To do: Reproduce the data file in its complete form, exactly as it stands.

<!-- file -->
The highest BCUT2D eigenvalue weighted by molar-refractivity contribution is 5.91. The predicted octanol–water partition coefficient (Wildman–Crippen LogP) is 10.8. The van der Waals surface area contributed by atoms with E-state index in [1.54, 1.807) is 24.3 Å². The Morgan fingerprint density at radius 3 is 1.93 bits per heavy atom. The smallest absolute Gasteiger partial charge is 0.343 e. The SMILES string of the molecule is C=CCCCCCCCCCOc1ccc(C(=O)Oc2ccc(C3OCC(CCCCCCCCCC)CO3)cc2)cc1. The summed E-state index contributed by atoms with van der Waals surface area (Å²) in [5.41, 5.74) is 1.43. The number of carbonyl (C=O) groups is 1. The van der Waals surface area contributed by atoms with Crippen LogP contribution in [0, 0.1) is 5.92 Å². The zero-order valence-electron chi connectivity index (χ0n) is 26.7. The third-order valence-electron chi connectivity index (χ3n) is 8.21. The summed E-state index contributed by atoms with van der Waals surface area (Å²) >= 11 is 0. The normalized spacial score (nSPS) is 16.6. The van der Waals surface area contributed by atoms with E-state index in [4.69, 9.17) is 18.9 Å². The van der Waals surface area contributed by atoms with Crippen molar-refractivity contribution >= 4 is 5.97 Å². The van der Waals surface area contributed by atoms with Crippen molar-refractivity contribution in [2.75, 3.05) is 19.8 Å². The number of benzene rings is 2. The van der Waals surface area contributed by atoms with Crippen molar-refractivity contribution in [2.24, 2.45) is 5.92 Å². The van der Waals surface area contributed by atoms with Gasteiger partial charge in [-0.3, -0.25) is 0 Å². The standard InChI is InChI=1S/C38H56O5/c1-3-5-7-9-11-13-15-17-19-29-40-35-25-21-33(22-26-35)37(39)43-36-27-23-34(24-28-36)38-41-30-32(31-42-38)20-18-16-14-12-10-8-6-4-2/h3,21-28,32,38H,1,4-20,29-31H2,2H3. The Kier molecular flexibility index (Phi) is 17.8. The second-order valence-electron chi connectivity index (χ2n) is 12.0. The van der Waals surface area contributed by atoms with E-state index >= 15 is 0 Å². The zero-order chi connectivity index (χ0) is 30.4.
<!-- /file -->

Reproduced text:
The highest BCUT2D eigenvalue weighted by molar-refractivity contribution is 5.91. The predicted octanol–water partition coefficient (Wildman–Crippen LogP) is 10.8. The van der Waals surface area contributed by atoms with E-state index in [1.54, 1.807) is 24.3 Å². The Morgan fingerprint density at radius 3 is 1.93 bits per heavy atom. The smallest absolute Gasteiger partial charge is 0.343 e. The SMILES string of the molecule is C=CCCCCCCCCCOc1ccc(C(=O)Oc2ccc(C3OCC(CCCCCCCCCC)CO3)cc2)cc1. The summed E-state index contributed by atoms with van der Waals surface area (Å²) in [5.41, 5.74) is 1.43. The number of carbonyl (C=O) groups is 1. The van der Waals surface area contributed by atoms with Crippen LogP contribution in [0, 0.1) is 5.92 Å². The zero-order valence-electron chi connectivity index (χ0n) is 26.7. The third-order valence-electron chi connectivity index (χ3n) is 8.21. The summed E-state index contributed by atoms with van der Waals surface area (Å²) >= 11 is 0. The normalized spacial score (nSPS) is 16.6. The van der Waals surface area contributed by atoms with E-state index in [4.69, 9.17) is 18.9 Å². The van der Waals surface area contributed by atoms with Crippen molar-refractivity contribution >= 4 is 5.97 Å². The van der Waals surface area contributed by atoms with Crippen molar-refractivity contribution in [2.75, 3.05) is 19.8 Å². The number of benzene rings is 2. The van der Waals surface area contributed by atoms with Crippen molar-refractivity contribution in [2.24, 2.45) is 5.92 Å². The van der Waals surface area contributed by atoms with Gasteiger partial charge in [-0.3, -0.25) is 0 Å². The standard InChI is InChI=1S/C38H56O5/c1-3-5-7-9-11-13-15-17-19-29-40-35-25-21-33(22-26-35)37(39)43-36-27-23-34(24-28-36)38-41-30-32(31-42-38)20-18-16-14-12-10-8-6-4-2/h3,21-28,32,38H,1,4-20,29-31H2,2H3. The Kier molecular flexibility index (Phi) is 17.8. The second-order valence-electron chi connectivity index (χ2n) is 12.0. The van der Waals surface area contributed by atoms with E-state index >= 15 is 0 Å². The zero-order chi connectivity index (χ0) is 30.4.